Over the last decade, new technological disciplines and processes have revolutionized manufacturing. Can similar techniques transform the service industry? Marc Silvester and Mohi Ahmed advocate new principles for a service revolution.
Think about today: perhaps you were at the supermarket, the post office, a restaurant, a bar, a garage, a hotel, a taxi, a bus. Perhaps you had an interchange with someone on the telephone. Take a moment to think about the service you received today. Think about how many service experiences you have had in the last 24 hours. Now, weave into your thoughts any online purchases or interactions with businesses. Add in your impressions of any queries to help lines. Now, with all those thoughts on the forefront of your mind, consider the extent to which interacting with the service industry is both inescapable and incredibly important to the quality of our lives. Now, think of what matters to you when you consider being served.
Strangely, when you ask people what they value in terms of service, there is almost universal agreement. Whether in an airport or a retail store, at a bank counter or the queue to a customer service centre, service is at its best when the technologies behind it are unobtrusive – when it efficiently delivers exactly what customers want, when they want it. This concept applies even when you think about services provided within large corporations, by one department or function serving another. For example, many chief executives and chief information officers have told us that they don’t want to see information technology (IT), they just want their computers to work. When services are provided as flawlessly as possible, those being served can focus on enjoying their travel, shopping, banking (or operating their own business) without the fret and fury that arise when getting good service becomes a challenge.
Service is superb when you can savour what it does and appreciate its benefits without getting wrapped up in the mechanisms that provide it. Imagine what it would be like if you went to the airport car rental counter and the person behind the counter asked you to come around and help him with interpreting his computer screen. Or what if the rental agent asked you to help add fuel to the car or do a quick wash before you take the keys and drive to your destination? Sure, that’s all a can’t-happen stretch, but the point is that service is best when you do not need to unnecessarily understand how technology and processes behind the service works.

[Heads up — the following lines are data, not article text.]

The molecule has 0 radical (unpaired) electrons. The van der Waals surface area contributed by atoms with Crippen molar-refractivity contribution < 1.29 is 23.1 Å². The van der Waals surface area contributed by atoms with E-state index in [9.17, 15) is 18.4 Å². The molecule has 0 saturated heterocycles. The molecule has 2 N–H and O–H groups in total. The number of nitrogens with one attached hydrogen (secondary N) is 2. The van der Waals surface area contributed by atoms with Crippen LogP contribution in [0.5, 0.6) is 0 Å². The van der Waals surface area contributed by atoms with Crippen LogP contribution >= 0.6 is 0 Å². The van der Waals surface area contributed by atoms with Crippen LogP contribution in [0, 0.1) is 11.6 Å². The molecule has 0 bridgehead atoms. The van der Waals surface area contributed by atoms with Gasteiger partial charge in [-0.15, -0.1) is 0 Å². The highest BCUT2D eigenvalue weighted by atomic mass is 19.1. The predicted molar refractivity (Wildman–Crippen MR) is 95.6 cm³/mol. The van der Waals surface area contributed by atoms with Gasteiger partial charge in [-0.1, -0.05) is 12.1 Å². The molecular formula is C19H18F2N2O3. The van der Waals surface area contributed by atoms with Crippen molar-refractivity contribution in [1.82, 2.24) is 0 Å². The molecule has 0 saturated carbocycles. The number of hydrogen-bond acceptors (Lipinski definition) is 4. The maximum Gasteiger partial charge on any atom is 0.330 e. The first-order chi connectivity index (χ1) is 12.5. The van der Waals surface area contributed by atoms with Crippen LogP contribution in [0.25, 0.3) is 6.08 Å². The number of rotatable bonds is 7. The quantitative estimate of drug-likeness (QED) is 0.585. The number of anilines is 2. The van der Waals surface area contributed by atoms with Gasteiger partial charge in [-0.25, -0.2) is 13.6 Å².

Indeed, what goes on behind the scenes of great service is typically invisible – and it’s better that way. When you turn on your PC, for example, you do so in the firm belief that the document you created last week (or last year, for that matter) will still be there. The benefit is clear and the service subconsciously appreciated. Happily, there is no need to have an in-depth knowledge of how the PC achieves this remarkable feat. The same applies to myriad other services. On this, most people agree. The trouble is that this often is not the kind of service that most people receive.
To fully understand why this happens and how it can be changed, we need to go back to the first principles of service. For an age in which many of our service experiences have an element of technology, we need to redefine the state of the service art.
Principle #1: Service is about people Service is delivered by people to people. Some truths are selfevident. First and always, service is about people. There was a time, before modern technology, when service was the human part of commerce. Good service was taken for granted as part of buying a product. This has fallen by the wayside in many organizations, but great service is resolutely and inspirationally about maximizing the power of people to provide customers with great experiences.
Principle #2: Service is optimized by technology and processes Indeed, service is now often a story of people, technology and processes working in unison. Service must, as a result, uses the appropriate technology to help deliver personal, cost-effective and reliable service. This is not always the case. Think of call centres. For billing, press 1… for tracking, press 2… to place a new order, press… When you’re offered the chance to “press 9”, most people’s patience wears thin. Overuse of technology, by failing to understand or prioritize on the customers’ experience, often produces service that drives away customers.
The call centre also demonstrates how service can produce a totally unhappy experience. With a traditional call centre, the experience for the customer is impersonal and often inexpert. Problem calls are received, and the service organization merely manages the flow of that call as it wends its way along the virtual corridors of the organization. Success is too often measured by the efficient management of the call (call duration, number of rings to answer and so on), not by whether the customer’s problem has been resolved. This is avoidable. By empowering call centre agents, many customers’ problems can be more easily resolved. By providing the agents the tools and capabilities they need to understand what is important to the customer, truly excellent service can be provided.
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